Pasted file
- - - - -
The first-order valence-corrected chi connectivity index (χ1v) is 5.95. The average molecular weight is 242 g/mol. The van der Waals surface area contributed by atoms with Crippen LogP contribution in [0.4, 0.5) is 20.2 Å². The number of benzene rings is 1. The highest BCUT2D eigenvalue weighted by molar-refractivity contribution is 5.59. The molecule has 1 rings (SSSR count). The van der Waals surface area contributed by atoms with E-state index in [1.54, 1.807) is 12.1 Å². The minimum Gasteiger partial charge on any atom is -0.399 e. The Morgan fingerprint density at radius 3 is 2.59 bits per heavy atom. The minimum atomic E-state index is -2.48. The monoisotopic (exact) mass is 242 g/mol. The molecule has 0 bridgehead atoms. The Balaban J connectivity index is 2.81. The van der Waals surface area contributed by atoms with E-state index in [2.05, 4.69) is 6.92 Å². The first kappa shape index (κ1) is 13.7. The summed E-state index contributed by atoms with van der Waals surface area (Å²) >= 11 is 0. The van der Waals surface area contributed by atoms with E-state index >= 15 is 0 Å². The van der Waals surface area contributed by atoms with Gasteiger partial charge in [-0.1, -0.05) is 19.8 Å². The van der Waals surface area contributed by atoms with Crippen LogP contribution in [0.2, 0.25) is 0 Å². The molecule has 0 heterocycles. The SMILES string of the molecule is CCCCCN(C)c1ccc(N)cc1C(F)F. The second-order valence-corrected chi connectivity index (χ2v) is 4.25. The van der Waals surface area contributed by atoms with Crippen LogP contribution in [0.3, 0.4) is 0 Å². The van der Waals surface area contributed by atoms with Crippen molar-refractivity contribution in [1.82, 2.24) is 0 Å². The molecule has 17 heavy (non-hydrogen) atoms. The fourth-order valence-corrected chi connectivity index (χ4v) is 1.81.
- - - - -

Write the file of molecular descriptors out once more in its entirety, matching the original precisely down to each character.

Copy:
The first-order valence-corrected chi connectivity index (χ1v) is 5.95. The average molecular weight is 242 g/mol. The van der Waals surface area contributed by atoms with Crippen LogP contribution in [0.4, 0.5) is 20.2 Å². The number of benzene rings is 1. The highest BCUT2D eigenvalue weighted by molar-refractivity contribution is 5.59. The molecule has 1 rings (SSSR count). The van der Waals surface area contributed by atoms with E-state index in [1.54, 1.807) is 12.1 Å². The minimum Gasteiger partial charge on any atom is -0.399 e. The Morgan fingerprint density at radius 3 is 2.59 bits per heavy atom. The minimum atomic E-state index is -2.48. The monoisotopic (exact) mass is 242 g/mol. The molecule has 0 bridgehead atoms. The Balaban J connectivity index is 2.81. The van der Waals surface area contributed by atoms with E-state index in [2.05, 4.69) is 6.92 Å². The first kappa shape index (κ1) is 13.7. The summed E-state index contributed by atoms with van der Waals surface area (Å²) >= 11 is 0. The van der Waals surface area contributed by atoms with E-state index >= 15 is 0 Å². The van der Waals surface area contributed by atoms with Gasteiger partial charge in [-0.1, -0.05) is 19.8 Å². The van der Waals surface area contributed by atoms with Crippen LogP contribution in [0.2, 0.25) is 0 Å². The molecule has 0 heterocycles. The SMILES string of the molecule is CCCCCN(C)c1ccc(N)cc1C(F)F. The second-order valence-corrected chi connectivity index (χ2v) is 4.25. The van der Waals surface area contributed by atoms with Crippen LogP contribution in [0.3, 0.4) is 0 Å². The van der Waals surface area contributed by atoms with Crippen molar-refractivity contribution in [1.82, 2.24) is 0 Å². The molecule has 17 heavy (non-hydrogen) atoms. The fourth-order valence-corrected chi connectivity index (χ4v) is 1.81.